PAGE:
By Agence France-Presse
Fresh air strikes hit the Syrian rebel enclave of Eastern Ghouta on Friday, AFP correspondents reported, the fifth straight day of a bombing campaign that has killed more than 220 civilians.
Syrian warplanes have battered the enclave’s towns since Monday, trapping thousands of families in makeshift bomb shelters and overwhelming rescue workers.
World powers failed to back an appeal by UN officials for a month-long ceasefire to allow for desperately needed aid deliveries and medical evacuations.
Bombing raids resumed on several Eastern Ghouta towns on Friday morning after a few hours of calm, AFP correspondents reported.
Residents had taken advantage of the lull to begin clearing rubble from their doorsteps and sweeping away broken glass.
In Douma, some civilians were seen scouring for salvageable items, while others rushed to the market to find food and other supplies.
But around mid-morning, an announcement blasted over mosque minarets warned of incoming strikes: “Surveillance plane in the sky. Clear the streets.”
Soon after, twin strikes hit the town of Erbin, where two dozen people were killed on Thursday.
Medics in the town reported being overwhelmed by the relentless bombardment.
“From 2011 until now, there has never been the level of bombardment we’ve seen in the last 96 hours,” said Hamza, one of doctors treating the wounded.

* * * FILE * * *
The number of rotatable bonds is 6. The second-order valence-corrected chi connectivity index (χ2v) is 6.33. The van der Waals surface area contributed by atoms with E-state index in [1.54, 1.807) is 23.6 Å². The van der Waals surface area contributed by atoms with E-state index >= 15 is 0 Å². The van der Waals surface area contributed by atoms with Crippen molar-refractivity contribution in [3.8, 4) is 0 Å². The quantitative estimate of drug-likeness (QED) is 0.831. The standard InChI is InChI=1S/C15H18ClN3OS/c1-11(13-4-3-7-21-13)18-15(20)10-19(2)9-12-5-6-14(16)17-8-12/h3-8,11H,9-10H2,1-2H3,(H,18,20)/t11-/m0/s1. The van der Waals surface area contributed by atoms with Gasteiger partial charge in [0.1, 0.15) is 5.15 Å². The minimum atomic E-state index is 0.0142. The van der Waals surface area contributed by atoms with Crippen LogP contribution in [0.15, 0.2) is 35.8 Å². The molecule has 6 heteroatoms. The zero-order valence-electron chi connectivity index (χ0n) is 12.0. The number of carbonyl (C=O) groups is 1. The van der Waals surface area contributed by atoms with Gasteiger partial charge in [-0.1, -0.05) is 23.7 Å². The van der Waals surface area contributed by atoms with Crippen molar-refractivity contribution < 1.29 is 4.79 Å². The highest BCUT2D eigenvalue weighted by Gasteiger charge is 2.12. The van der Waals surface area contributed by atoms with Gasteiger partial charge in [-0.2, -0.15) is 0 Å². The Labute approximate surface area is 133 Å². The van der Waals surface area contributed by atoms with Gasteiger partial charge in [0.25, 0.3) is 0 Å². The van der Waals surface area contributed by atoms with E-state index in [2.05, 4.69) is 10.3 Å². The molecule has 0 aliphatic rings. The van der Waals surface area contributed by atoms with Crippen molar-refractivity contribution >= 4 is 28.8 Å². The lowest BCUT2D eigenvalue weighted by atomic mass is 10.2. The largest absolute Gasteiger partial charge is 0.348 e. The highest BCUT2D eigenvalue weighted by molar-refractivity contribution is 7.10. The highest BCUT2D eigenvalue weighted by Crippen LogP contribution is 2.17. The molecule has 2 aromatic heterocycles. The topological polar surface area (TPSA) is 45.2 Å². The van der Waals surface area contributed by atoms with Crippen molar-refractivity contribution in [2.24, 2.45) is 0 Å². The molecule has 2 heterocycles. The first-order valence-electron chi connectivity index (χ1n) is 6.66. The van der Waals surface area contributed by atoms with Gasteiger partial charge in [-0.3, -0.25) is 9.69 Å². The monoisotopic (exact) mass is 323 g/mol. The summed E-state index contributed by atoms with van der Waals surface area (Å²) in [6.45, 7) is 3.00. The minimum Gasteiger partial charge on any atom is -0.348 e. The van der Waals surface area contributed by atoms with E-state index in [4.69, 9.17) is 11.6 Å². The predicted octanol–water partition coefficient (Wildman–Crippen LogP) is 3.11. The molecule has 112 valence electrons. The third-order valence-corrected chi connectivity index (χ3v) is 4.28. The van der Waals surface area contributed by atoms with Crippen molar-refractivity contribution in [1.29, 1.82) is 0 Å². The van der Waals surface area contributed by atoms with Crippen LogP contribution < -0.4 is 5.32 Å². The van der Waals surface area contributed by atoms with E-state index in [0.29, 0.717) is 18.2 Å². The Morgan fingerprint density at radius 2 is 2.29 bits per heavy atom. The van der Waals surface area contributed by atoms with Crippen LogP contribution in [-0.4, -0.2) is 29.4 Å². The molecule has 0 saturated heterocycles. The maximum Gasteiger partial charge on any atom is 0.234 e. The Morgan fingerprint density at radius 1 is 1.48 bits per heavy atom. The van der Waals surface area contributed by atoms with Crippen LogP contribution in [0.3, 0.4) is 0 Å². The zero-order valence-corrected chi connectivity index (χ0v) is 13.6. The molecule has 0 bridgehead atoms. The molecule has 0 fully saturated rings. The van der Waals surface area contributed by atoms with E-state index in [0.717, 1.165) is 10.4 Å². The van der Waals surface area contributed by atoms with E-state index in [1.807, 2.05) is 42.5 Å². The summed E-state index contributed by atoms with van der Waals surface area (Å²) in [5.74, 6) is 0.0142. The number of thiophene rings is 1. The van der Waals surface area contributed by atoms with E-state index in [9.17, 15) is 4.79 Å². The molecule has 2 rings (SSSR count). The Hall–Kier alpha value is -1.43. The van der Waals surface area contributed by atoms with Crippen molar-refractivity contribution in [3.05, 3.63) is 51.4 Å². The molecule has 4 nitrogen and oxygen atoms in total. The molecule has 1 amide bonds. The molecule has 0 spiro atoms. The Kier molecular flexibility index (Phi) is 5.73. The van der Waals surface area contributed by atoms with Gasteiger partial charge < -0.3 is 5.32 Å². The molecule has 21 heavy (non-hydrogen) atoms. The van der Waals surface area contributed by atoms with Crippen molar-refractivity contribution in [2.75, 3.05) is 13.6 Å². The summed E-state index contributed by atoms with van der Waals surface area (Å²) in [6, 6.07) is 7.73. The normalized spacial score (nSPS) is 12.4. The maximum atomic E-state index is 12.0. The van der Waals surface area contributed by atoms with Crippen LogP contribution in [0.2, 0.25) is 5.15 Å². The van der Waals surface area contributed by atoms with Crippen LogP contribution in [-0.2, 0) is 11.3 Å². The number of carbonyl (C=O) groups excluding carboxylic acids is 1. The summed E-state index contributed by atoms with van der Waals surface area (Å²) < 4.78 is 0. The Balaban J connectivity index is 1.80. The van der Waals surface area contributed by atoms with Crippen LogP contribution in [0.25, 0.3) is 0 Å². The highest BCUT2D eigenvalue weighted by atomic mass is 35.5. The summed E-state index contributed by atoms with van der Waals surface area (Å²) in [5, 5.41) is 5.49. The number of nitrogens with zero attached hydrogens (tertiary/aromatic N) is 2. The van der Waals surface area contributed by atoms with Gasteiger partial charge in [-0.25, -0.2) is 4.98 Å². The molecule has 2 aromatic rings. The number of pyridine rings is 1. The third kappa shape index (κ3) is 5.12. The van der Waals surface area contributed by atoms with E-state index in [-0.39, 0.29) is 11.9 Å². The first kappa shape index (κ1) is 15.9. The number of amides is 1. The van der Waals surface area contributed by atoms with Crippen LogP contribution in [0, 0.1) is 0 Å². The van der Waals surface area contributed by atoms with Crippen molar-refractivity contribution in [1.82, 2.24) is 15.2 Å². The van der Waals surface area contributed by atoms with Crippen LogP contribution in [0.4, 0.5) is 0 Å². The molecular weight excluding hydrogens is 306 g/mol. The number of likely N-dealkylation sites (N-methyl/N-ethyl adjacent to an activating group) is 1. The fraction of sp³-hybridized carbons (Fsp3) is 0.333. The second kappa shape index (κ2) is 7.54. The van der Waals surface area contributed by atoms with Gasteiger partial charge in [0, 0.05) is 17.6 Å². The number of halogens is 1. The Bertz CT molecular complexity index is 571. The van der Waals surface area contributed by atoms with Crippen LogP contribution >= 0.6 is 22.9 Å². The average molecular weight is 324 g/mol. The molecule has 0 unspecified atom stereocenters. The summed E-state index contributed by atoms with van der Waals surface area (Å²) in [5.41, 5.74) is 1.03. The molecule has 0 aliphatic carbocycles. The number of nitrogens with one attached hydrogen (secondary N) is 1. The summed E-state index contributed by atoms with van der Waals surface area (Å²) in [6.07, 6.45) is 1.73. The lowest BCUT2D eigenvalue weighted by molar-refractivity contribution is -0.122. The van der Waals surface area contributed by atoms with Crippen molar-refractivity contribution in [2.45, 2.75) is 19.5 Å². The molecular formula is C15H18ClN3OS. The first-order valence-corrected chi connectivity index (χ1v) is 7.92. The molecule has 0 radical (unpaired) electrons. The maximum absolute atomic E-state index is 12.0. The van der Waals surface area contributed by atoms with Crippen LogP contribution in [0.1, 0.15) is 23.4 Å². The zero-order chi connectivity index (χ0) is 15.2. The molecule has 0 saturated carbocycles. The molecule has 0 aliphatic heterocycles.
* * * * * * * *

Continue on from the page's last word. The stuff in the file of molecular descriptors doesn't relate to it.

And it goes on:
The Syrian Observatory for Human Rights said at least 75 people died on Thursday, three of wounds suffered the previous day.
That brought the civilian death toll since Monday to nearly 230.
Eastern Ghouta is home to an estimated 400,000 people who have lived under crippling government siege since 2013.
More than 4,000 families live in basements and bunkers for fear of air strikes, according to Save the Children.
“The siege means there is nowhere for them to escape. There must be an immediate halt to the fighting and an end to the siege,” said Save the Children’s Syria response director, Sonia Khush.
CARE International said the intensity of the air strikes had made it extremely difficult for relief workers to assist the needy.